All variables were described by undertaking the whole sample and the comparison between subgroups of glycemic control (HbA1c <8% and ≥ 8%). Student’s t-test and chi-square test were used to compare demographic, clinical and psychometric variables to all the patients in univariate analyses when the sample was divided to dichotomized HbA1c.

To evaluate the risk of poor glycemic control associated to vulnerability to stress beyond depressive or anxiety symptoms, a logistic hierarchical regression analysis was used. Analyses were performed with HbA1c dichotomized as dependent variable (≥8% = 1) and variables were entered in several blocks according to demographic variables, clinical variables, depressive and anxiety symptoms and vulnerability to stress. To check for multicollinearity we performed Pearson correlations on independent variables prior to logistic regressions analyses.

Odds ratio were used instead of size effects because we were dealing with logistic regression analysis [34]. A P value <0.05 was used to determine the level of statistical relevance. Statistical analysis was carried out using the SPSS 15.0 (SPSS Inc., Chicago, Illinois).

Results and discussion

Patients’ characteristics

The study sample comprised a group of two-hundred and seventy three T2DM patients (139 men and 134 women). A total of 317 patients were invited and 28 were not eligible: short follow up at APDP (n = 9), recent T2DM diagnosis (n = 2), unable to fill in questionnaires (n = 4), previous stroke (n = 1), missing HbA1c level (n = 12). From eligible patients, 7 refused to participate (response rate = 97.5%). Their demographic features (age, gender and education) were not different from those included in the study. Due to missing data, 9 patients were further eliminated from analysis.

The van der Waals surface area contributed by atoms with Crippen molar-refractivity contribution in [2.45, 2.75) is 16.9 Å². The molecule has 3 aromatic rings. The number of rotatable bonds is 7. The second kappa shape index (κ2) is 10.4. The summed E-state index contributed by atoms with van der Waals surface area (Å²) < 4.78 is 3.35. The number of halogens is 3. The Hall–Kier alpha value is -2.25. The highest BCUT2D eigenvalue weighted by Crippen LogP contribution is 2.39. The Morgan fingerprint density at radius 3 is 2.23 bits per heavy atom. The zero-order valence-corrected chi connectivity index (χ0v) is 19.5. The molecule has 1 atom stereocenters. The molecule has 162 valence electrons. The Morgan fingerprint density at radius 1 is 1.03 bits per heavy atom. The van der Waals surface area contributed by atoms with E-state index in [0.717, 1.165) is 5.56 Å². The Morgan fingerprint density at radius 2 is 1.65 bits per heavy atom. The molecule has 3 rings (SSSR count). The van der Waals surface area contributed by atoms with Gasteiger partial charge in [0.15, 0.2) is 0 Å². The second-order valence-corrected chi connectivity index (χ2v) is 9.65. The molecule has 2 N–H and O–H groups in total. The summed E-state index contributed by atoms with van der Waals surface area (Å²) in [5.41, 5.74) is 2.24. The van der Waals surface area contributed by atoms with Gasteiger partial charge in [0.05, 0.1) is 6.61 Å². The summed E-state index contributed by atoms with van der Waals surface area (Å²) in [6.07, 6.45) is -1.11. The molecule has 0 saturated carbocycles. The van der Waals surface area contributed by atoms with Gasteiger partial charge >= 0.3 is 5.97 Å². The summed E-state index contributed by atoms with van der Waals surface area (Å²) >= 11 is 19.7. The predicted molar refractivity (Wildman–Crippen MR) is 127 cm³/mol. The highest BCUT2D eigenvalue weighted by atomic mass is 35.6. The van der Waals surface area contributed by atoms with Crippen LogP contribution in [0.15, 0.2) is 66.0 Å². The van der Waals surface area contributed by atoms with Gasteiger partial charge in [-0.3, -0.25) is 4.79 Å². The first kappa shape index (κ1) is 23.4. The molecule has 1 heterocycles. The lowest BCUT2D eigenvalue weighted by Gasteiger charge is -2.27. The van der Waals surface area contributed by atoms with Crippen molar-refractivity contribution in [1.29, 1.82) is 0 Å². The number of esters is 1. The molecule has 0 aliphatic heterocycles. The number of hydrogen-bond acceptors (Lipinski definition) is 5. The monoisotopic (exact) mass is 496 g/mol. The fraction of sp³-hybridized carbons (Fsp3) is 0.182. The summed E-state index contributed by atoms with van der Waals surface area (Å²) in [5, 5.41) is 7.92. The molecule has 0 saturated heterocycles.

Participant patients with worse metabolic control were younger (mean = 59.15, SD = 4.69 vs. mean = 56.74, SD = 6.26, t = 3.63, P < 0.001), insulin users (43.0% vs. 68.1%, X2 = 16.82, P < 0.001) with higher score on HADS depression (mean = 3.93, SD = 3.11 vs. mean = 4.7, SD = 3.84, t = −2.00, P = 0.047). (Table 1)
Table 1

Sample description

 

Total sample

Patients by glycemic control level

 
 

N = 273

N = 107

N = 166

 
  

HbA1c < 8

HbA1c ≥ 8

P

Age (years)

57.68 ± 5.81

59.15 ± 4.69

56.74 ± 6.26

0.001

Gender (male)

139 (50.9)

54 (50.5)

85 (51.2)

1.000

Education level (years)

7 ± 4.20

7.23 ± 4.29

6.85 ± 4.14

0.469

BMI (kg/m2)

30.08 ± 4.42

30.02 ± 4.37

30.12 ± 4.50

0.858

Diabetes duration

13.95 ± 7.08

13.44 ± 7.91

14.27 ± 6.49

0.346

≥ 1 chronic complications

132 (48.4)

46 (43.0)

86 (51.8)

0.173

Insulin users

159 (58.2)

46 (43.0)

113 (68.1)

<0.001

Antidepressant users

31 (11.4)

12 (11.2)

19 (11.4)

1.000

HbA1c

8.68 ± 1.71

   

HADS depression

4.45 ± 3.59

3.93 ± 3.11

4.7 ± 3.84

0.047

HADS anxiety

7.24 ± 3.84

7.31 ± 3.94

7.19 ± 3.78

0.803

23QVS

42.70 ± 10.59

42.61 ± 9.20

42.76 ± 11.43

0.910

Data are means ± SD or n (%). P values based on Student’s test or X² test comparing between those with HbA1c < 8 or ≥8.